Most of the tools available to date for tasks like puncturing and vein cannulation are straight using 30G needles with a catheter . The da Vinci system is somewhat feasible for post-operative suturing in extraocular surgeries, but its use in intraocular surgeries has some issues and researchers are still testing its efficacy in ophthalmic procedures . A 3-DOF membrane peeling solution is introduced in  which can measure forces with a resolution in submillinewton at the distal end. It is non-backdrivable with a remote center-of-motion (RCM) mechanism. An intraocular snake of 19G (0.9 mm) is used for retinal vein cannulation in . It uses the variable neutral-line mechanism and can have bending of around 100°. IRIS (Integrated Robotic Intraocular Snake) has a 2-DOF body and provides 2-DOF motion at the distal end for the surgical tools. The diameter of  is high and requires suturing after surgery with only 2-DOF motion, while, in , the tool lacks required dexterity for maneuvering to hard to reach targets because of its straight nature and has the same diameter with .
CTR is almost a decade old in the field of robotics and clinically applicable actuation units are required for their acceptance in the surgical room . Different actuation systems have been developed already according to surgical requirements. A piezoelectric actuation system for a two-member CTR is presented in  that lowers the number of artifacts in MR image during robot operation. A manual and autoclavable actuation system with modular and sterilizable design is introduced in . In , a joystick-operated handheld actuation device for steerable needle was developed. It weighed around 250 g with 20 mm axial motion and unlimited rotation on the stylet. A telerobotic system for trans-nasal access  was also developed for CTR. Recently, a compact actuation system is developed that utilizes waffle gears  and can also be used as a handheld device, but has a backlash problem. Our group also developed an actuation system  for CTR that is more miniaturized than . The key part of our previously developed version was the compact and cost-effective design using only two actuators to drive six members (which is the maximum number of CTR members reported to date ). The actuation system was sequential and supported an only translational motion for six members. The proposed needle system has two members that require both translation and rotation for operation inside the eye. Therefore, a new task-specific actuation system is required. The other actuation systems present in the literature are bulky, complex, and use expensive materials. A more compact and cost-effective solution may be redeemed that does not compromise the performance and degrees of freedom of the robot.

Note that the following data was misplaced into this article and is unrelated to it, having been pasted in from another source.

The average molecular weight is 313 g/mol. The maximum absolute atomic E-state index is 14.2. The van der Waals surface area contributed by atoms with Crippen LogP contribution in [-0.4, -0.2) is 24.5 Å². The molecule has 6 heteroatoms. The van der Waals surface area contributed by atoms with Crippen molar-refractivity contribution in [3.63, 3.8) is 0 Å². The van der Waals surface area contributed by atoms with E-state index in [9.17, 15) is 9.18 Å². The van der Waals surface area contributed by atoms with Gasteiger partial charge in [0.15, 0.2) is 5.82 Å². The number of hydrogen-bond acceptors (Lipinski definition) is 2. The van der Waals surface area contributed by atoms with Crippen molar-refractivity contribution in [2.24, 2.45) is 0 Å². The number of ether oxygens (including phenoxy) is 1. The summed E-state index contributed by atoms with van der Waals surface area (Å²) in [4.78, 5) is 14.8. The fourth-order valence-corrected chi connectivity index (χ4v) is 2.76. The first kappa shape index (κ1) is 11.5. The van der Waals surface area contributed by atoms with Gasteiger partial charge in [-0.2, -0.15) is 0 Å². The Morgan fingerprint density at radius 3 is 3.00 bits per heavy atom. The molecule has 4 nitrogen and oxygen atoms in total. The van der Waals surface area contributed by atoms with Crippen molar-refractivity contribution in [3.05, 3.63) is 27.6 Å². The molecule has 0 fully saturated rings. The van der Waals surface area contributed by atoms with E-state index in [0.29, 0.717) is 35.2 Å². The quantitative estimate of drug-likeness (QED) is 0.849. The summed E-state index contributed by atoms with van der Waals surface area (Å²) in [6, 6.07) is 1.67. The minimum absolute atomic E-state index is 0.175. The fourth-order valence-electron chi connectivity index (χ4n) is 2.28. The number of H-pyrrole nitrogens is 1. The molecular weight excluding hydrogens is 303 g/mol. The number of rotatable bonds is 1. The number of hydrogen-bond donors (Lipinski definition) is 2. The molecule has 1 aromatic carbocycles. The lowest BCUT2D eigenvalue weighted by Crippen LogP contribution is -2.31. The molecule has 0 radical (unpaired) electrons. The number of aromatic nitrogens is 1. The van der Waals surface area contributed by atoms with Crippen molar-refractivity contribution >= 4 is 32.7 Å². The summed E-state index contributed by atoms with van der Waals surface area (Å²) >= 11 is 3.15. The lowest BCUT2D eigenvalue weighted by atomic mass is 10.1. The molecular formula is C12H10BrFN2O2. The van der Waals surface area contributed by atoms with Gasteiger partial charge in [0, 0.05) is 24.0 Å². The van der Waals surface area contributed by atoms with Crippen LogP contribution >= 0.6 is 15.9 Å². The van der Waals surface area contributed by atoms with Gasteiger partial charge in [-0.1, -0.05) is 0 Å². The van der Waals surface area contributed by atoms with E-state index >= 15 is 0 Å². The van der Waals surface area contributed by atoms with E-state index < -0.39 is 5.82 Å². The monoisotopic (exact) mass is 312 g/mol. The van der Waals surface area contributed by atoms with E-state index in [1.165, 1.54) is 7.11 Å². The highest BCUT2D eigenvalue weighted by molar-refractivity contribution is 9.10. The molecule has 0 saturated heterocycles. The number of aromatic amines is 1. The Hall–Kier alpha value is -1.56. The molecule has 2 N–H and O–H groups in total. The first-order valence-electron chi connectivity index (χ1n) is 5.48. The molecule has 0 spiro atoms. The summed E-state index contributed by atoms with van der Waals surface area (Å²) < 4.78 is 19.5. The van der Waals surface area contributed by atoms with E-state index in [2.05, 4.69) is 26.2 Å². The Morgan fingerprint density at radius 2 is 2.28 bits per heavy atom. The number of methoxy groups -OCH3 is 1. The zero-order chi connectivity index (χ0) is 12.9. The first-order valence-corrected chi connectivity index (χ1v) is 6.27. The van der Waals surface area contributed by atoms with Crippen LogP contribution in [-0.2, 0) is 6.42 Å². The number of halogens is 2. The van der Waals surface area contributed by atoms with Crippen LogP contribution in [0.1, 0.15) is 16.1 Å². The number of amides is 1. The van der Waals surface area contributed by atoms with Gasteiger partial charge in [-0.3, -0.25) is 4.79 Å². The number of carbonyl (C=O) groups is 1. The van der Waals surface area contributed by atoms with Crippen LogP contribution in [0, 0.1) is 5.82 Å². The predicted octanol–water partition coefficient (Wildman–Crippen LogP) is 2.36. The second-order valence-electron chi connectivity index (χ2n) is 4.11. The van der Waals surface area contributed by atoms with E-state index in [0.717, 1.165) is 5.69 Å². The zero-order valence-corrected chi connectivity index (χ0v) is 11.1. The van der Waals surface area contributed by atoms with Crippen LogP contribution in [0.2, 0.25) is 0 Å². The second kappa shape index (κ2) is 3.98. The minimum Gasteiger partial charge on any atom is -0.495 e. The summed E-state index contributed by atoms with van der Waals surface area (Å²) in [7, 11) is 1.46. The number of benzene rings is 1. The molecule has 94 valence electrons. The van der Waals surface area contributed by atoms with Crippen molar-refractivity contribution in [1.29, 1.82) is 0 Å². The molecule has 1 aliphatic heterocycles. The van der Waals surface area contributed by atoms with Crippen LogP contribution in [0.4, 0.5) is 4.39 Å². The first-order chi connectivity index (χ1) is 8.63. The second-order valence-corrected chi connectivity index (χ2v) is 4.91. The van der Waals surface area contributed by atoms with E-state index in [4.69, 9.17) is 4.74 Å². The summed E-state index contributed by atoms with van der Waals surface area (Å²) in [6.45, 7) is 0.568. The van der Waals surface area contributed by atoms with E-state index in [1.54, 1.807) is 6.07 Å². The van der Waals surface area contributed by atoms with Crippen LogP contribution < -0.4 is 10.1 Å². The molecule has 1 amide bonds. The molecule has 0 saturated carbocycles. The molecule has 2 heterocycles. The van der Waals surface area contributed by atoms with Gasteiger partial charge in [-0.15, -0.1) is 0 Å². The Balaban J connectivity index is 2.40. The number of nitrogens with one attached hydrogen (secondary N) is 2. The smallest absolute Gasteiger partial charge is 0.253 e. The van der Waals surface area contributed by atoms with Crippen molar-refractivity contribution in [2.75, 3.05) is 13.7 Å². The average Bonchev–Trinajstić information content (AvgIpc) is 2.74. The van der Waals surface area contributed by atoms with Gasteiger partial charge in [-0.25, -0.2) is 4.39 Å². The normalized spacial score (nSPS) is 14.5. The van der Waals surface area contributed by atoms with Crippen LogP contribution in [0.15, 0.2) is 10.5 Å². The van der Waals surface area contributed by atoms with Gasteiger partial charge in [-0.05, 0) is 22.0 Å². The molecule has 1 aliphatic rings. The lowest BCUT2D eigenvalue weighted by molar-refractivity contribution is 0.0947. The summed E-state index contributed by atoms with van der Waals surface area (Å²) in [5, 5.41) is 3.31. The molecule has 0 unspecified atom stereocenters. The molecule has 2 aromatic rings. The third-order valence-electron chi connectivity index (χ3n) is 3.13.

A 4-DOF needle based on the CTR approach for puncturing and vein cannulation is presented in this paper. It consists of two pre-curved segments; a cannula and stylet, and the shape of whole CTR is optimized to cover more workspace inside the eye and disallow repeated insertions. A novel miniaturized actuation system for 4-DOF CTR is also presented here which uses hollow shaft stepper motors for the first time. The developed actuation system is repeatable and provides two degrees of freedom (translation and rotation) for each member. The contribution of this paper is: (1) a new 4-DOF concentric tube needle to carry out puncturing and vein cannulation in vitrectomy, (2) optimized design to cover more workspace inside the eyeball, and (3) a novel and miniaturized actuation system for CTR using hollow shaft motors.
Parameters of needle segments
As the needle segments are of nitinol, shape setting process was applied to achieve the pre-curved structure. Using the optimized curvature and arc length values, an aluminum jig was developed to constrain the segments. An air furnace was used to heat the nitinol segments at 550 °C at a heating rate of 10 °C/min. The segments were kept at the final temperature for 15 min and cold-water quenching was performed afterward. To make the puncturing tip on stylet, nitinol wire was laser cut in a triangular shape with vertices angle of 45°.
Design and development
Characteristics of the developed actuation system
No. of actuators
Degrees of freedom
Size (L × W × H) (mm)
148 × 25 × 65
Available stroke (mm)